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Hello everyone! My name is Vanessa. I'm currently in school for my Bachelor's in Social Work with a minor in Juvenile Justice. Life is what we make it so why let "society" ruin it. If you are a part of society and allow it to influence you, this blog is not for you. If not, enjoy reading about hair and products, music, society, relationships, and anything else I can think of.

Saturday, December 13, 2008

Frank O'Hara's "Having A Coke With You" Explication

In Frank O'Hara's “Having a Coke With You”, the speaker of the poem takes the reader into a journey of love through art, in which the purpose of the the poem is conveyed. Frank O'Hara's speaker of the poem uses allusion, aesthetic imagery, and first and second person point of view to bring out the the theme, which is how the everyday things in life can be utilized to express deep emotions, in this case of the speaker.

The speaker of the poem uses allusion in a sense to apply emphasis on his love for this special person in his life. These references to certain paintings, statues, and artists are meant to demonstrate how the simple, everyday things can be compared to such a complex sentiment of love. The art references of the poem are compared to love and it shows how significant these allusions are to him. He mentions specific titles, stating that the person he is writing about possesses greater beauty than most paintings. It's coincidental and interesting how he rather chooses to write “just as at home i would never think about The Nude Descending a Staircase”. This line seems to have a deeper meaning because the title of the portrait itself is a method in representing that he only has eyes and respect for this special person and that he wouldn't take a moment, even while away from her, to imagine “the nude” walking down the stairs. He would not hinder to worldly temptations such as this. It is also possible that certain allusions that he makes are references to other women that he used to occasionally notice. “...at a rehearsal a single drawing of Leonardo and Michelangelo that used to wow me”. This again, is the comparison of the simple, everyday things in life. This quote and also the previous one link together because they express similar meanings of how deep he is in love.

Another technique O'Hara uses is the imagery that the words of the speaker reveal and create in the mind of the reader. The speaker mentions “orange” in the first couple of lines in the poem. This bright, burst of color is not a usual term to describe love, but instead, it is used vibrantly, to insinuate how much joy it is to be in love with this person. The speaker's allusion to the “Polish Rider” furthers this idea because the horseman is wearing orange. It is questionable why the speaker chose not to utilize “red” as the descriptive words because the color red is the most commonly used term when describing love and passion. But, the speaker says, “I would rather look at you than all the portraits in the world except possibly for the Polish Rider occasionally”. As he uses “except” to break off his feelings, it demonstrates the limits that he has for this woman, which is evidence to as why he did not use red, but instead orange, a relatively close tint. The title, which is also significant, though it is somewhat irrelevant to the comparisons, holds greater meaning to the subject of love. Sharing a coke with someone is a type of communion, which deepens the sense of comfort and simplicity the author attempts and succeeds in conveying in the poem.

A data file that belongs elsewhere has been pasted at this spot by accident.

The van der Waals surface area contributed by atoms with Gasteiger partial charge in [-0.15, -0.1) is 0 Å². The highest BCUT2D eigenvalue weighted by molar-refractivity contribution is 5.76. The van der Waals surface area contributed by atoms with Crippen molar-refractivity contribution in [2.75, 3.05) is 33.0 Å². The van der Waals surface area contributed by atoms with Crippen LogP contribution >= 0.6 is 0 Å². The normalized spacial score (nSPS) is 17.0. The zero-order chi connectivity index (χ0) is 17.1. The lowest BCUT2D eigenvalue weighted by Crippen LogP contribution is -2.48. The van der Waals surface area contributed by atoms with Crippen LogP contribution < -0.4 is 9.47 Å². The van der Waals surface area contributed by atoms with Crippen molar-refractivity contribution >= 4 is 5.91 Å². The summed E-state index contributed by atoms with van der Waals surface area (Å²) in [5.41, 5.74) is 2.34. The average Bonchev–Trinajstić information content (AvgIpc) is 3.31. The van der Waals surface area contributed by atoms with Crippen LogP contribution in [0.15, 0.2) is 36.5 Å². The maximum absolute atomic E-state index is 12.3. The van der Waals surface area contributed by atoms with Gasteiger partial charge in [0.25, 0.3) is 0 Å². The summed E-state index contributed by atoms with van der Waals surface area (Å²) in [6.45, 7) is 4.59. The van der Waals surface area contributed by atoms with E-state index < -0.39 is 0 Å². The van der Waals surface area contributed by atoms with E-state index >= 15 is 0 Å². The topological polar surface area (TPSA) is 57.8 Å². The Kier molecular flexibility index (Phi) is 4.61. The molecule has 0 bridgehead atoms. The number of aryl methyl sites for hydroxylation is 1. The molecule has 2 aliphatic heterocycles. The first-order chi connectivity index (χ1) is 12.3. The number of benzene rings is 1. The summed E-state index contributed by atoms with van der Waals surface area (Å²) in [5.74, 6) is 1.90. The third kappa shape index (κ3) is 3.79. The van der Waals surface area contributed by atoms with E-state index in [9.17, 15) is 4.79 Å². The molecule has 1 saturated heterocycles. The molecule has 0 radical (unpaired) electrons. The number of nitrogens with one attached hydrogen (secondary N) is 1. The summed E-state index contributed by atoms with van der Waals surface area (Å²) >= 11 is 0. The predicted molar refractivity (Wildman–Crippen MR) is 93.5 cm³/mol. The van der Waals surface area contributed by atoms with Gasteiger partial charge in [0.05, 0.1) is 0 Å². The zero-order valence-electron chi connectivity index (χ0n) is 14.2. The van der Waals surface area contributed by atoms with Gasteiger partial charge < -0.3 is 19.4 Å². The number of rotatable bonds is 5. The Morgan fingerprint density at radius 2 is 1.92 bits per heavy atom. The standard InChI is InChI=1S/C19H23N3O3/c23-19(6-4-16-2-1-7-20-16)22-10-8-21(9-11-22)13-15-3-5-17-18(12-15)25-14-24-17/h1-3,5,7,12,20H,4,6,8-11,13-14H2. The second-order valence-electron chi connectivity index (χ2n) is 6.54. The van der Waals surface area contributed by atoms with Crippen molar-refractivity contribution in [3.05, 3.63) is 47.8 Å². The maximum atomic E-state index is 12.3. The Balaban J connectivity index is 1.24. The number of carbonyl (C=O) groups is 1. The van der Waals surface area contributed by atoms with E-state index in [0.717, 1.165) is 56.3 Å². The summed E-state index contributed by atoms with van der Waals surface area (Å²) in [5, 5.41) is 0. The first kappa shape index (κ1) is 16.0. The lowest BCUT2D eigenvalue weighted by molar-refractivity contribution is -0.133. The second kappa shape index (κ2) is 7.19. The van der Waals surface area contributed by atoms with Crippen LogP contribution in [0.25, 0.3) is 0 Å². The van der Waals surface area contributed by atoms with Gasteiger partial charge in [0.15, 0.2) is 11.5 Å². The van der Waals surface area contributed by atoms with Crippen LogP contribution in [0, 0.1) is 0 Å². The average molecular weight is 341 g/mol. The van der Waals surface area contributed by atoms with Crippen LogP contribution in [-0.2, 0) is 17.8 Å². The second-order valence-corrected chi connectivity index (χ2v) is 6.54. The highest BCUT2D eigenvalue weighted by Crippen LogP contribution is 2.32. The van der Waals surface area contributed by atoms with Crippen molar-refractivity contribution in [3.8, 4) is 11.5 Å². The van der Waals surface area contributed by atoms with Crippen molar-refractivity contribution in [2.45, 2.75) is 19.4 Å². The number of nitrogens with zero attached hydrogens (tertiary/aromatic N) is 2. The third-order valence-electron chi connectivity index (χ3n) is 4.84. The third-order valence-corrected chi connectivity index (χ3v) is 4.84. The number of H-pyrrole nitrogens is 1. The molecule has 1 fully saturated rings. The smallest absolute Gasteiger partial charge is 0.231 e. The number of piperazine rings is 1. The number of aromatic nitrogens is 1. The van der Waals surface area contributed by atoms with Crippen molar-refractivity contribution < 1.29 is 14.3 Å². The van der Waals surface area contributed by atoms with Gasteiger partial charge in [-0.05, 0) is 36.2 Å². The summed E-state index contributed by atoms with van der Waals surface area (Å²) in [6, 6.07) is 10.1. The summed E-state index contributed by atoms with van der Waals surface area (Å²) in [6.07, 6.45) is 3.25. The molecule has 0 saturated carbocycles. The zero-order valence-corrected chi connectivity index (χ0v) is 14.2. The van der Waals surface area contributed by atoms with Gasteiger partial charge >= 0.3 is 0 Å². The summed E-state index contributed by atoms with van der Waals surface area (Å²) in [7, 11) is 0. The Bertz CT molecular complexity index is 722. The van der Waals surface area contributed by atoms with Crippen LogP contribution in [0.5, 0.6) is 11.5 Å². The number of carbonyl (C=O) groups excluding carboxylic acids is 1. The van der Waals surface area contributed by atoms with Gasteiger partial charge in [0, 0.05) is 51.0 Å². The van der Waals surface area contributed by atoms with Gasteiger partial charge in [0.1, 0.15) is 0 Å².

Finally, the speaker invites the reader to personally feel what he feels, using second person point of view, on a sentimental journey through art. In almost every line of the poem, the speaker says “you or your”, referring to the woman he loves. This point of view makes the meaning of the poem all that more obvious and relateable. Though at times he is not specific to the particular person he is talking about, the “subject” is left broad and open to whomever. He uses “you and your” as a method to make the purpose of the poem more engaging for the reader. The reader can imagine himself in the location of the “yous” in the poem, a technique O'Hara uses so the reader can see through the mind of the speaker, also known as stream-of-consciousness. First person is also used in the poem, referring to himself and at times inclusive of the woman. But, at the same time, the speaker closes this broadened opening as he says, “thank heavens you haven't gone yet so we can go together for the first time”. He uses both point of views in the same sentence. This line also enables the reader to experience the emotions the speaker is feeling.

Henceforth, Frank O'Hara uses aesthetic allusions, colorful imagery, and stream-of-consciousness of first and second person, to convey his theme of how the simplicities of everyday life, art and unyielding to temptation, can be compared to the most complex, yet also simple, emotions of love in “Having a Coke With You”.

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